Increase in anti-social behaviour like wild camping as Dorset reaches “full capacity”

Dorset Police is reporting enormous demand on emergency services, as more people visit the region, with environmental anti-social behaviour – often rubbish, fly tipping and wild camping up 63 percent last week, compared to the same week last year, taking up 205 hours of police time.

This comes ahead of the bank holiday weekend, when thousands more tourists are planning to visit and Dorset Police reports that “tourism bosses are already predicting the region is at full capacity”.

The huge increase in numbers of people visiting Dorset this summer compared to last year, has been driven by the coronavirus pandemic and the mass cancellation of holidays abroad.

Cars parked in Ferry Road in Studland
Swanage Coastguard
Rubbish on Bournemouth beach
BCP Council

Number of 999 calls are at record levels

Dorset Police says that the latest figures for August 2020 show that the number of 999 calls are at record levels with over two and a half million calls received by Dorset Police in the last week up to Sunday 23rd August 2020.

This is up six per cent on what was a previous record period in 2019. Last week also saw 3,665 incidents logged with Dorset Police and 1,305 incidents attended.

While overall recorded crime for July and August 2020 remains around four percent down, there have been 630 public order incidents reported – an increase of almost 15 percent – and a substantial increase in reports of anti-social behaviour (ASB).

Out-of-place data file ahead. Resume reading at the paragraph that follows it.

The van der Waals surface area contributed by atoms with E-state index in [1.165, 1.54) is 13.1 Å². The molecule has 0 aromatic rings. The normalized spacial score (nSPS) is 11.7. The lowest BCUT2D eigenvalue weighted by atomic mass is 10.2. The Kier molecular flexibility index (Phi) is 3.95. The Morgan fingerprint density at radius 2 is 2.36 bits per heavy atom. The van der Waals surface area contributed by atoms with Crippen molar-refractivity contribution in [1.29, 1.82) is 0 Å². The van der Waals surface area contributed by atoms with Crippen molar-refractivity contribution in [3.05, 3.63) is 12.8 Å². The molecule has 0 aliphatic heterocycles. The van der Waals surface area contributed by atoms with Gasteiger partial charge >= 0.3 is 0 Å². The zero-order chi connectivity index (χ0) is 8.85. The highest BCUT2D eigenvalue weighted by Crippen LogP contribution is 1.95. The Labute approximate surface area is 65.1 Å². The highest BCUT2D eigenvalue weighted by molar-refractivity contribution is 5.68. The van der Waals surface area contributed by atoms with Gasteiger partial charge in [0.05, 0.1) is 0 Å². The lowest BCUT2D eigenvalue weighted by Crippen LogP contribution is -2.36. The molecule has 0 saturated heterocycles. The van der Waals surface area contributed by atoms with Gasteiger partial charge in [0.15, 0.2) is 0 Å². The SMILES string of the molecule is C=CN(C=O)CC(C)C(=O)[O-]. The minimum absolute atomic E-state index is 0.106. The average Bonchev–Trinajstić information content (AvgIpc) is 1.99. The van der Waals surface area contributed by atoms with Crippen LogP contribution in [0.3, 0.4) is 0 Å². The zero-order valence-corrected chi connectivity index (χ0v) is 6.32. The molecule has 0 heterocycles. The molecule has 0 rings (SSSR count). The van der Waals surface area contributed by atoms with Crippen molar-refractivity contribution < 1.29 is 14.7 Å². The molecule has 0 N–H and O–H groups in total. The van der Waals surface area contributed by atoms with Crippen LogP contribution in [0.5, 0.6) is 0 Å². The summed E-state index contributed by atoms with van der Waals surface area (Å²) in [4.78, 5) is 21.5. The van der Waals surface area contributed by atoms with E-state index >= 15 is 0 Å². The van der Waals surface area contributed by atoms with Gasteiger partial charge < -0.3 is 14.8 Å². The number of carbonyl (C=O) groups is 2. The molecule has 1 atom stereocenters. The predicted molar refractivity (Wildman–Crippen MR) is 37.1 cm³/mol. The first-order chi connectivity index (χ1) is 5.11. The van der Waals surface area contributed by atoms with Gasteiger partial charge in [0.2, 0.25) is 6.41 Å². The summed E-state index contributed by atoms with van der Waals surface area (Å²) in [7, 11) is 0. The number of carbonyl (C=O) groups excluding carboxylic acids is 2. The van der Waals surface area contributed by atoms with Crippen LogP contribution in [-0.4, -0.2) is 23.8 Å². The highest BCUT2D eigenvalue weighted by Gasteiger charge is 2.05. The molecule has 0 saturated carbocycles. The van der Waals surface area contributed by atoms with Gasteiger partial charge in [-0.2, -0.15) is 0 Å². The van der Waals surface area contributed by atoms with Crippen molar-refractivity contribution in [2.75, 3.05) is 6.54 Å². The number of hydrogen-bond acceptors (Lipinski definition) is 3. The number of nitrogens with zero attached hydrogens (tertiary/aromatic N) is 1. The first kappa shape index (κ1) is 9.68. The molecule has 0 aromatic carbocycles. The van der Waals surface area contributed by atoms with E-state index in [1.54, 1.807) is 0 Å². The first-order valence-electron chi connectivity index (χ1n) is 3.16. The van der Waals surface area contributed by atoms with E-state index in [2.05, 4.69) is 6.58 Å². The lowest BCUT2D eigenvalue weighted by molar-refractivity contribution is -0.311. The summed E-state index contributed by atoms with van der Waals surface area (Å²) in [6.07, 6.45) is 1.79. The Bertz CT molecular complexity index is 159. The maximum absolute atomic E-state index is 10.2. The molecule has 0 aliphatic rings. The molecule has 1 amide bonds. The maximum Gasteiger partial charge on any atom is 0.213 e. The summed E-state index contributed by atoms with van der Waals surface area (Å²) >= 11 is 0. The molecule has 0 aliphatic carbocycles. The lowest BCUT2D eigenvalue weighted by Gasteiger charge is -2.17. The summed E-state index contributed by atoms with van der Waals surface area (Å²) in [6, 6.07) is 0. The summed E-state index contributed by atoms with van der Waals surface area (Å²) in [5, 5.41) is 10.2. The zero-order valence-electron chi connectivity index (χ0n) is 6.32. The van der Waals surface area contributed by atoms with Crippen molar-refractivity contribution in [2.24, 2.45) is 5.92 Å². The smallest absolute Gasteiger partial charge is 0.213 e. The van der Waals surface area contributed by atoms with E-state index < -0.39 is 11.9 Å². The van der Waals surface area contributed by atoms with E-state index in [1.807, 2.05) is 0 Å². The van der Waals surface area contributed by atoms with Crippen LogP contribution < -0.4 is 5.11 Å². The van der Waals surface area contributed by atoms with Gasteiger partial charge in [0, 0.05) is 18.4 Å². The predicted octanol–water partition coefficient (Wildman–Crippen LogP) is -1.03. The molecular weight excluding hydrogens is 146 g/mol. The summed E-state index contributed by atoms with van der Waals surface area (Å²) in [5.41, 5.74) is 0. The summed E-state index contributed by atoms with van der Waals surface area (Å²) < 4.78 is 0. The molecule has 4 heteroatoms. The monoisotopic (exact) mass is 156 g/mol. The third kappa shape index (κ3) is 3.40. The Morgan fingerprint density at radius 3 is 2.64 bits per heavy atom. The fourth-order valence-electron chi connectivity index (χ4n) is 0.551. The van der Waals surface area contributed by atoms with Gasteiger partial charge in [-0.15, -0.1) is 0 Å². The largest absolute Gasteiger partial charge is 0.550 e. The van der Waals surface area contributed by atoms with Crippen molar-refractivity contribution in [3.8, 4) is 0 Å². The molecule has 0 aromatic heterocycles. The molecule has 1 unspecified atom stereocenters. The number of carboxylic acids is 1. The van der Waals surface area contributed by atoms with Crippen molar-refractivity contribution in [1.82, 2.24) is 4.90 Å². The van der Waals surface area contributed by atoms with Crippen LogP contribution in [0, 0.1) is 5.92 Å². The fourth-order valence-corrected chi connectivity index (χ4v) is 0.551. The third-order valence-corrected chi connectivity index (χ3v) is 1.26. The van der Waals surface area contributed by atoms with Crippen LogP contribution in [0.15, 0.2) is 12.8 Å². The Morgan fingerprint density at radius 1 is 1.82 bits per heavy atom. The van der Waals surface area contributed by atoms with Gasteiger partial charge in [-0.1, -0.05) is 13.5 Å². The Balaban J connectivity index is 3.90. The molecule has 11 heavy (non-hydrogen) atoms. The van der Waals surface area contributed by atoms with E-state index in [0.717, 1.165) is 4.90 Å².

• Environmental ASB – often rubbish, fly tipping and wild camping – up 63 per cent on same period in 2019, representing 205 hours of police time
  • Nuisance ASB – up more than 22 percent on the same period in 2019, representing 1,818 hours of police time
  • Personal ASB, often drink related, up almost four per cent on the same period in 2019, representing 157 hours of police time
People on Durdle Door despite its closure
Poole Police
Durdle Door closed sign
Poole Police

“Demand on Dorset Police and all emergency services has been enormous during August”

Assistant Chief Constable, Sam de Reya said:

“We appreciate that for much of our tourism economy, the Bank Holiday brings the opportunity to try and recover revenue lost during lockdown earlier this year. We want to support that, but the public must help themselves by observing COVID-19 safety measures and behaving respectfully.

“Demand on Dorset Police and all emergency services has been enormous during August. We have planned and flexed our resources and I’m extremely proud of the way Dorset Police has responded to this challenge.

“However, the levels of ASB and public order offences are entirely unacceptable and cannot go unchallenged. Drink related issues have been particularly prevalent and I would ask our resident communities and visitors to know their limits and act responsibly.”

Sam de Reya added:

“COVID-19 has not gone away and remains a very real threat in our communities. Face coverings are mandatory on public transport, in takeaways, shops and enclosed public spaces such as museums, galleries and cinemas as well as places of worship.”

Rubbish left around Swanage bins
Swanage Coastguard
Barbecues at Wareham fire
DW Fire and Rescue
No barbecues sign
Purbeck Police
Barbecue on Studland beach
Swanage Fire Station
Disposable barbecues left in piles of rubbish
Swanage Fire Station
Shell Bay Beach fire extinguished by Swanage fire crew
Swanage Fire Station

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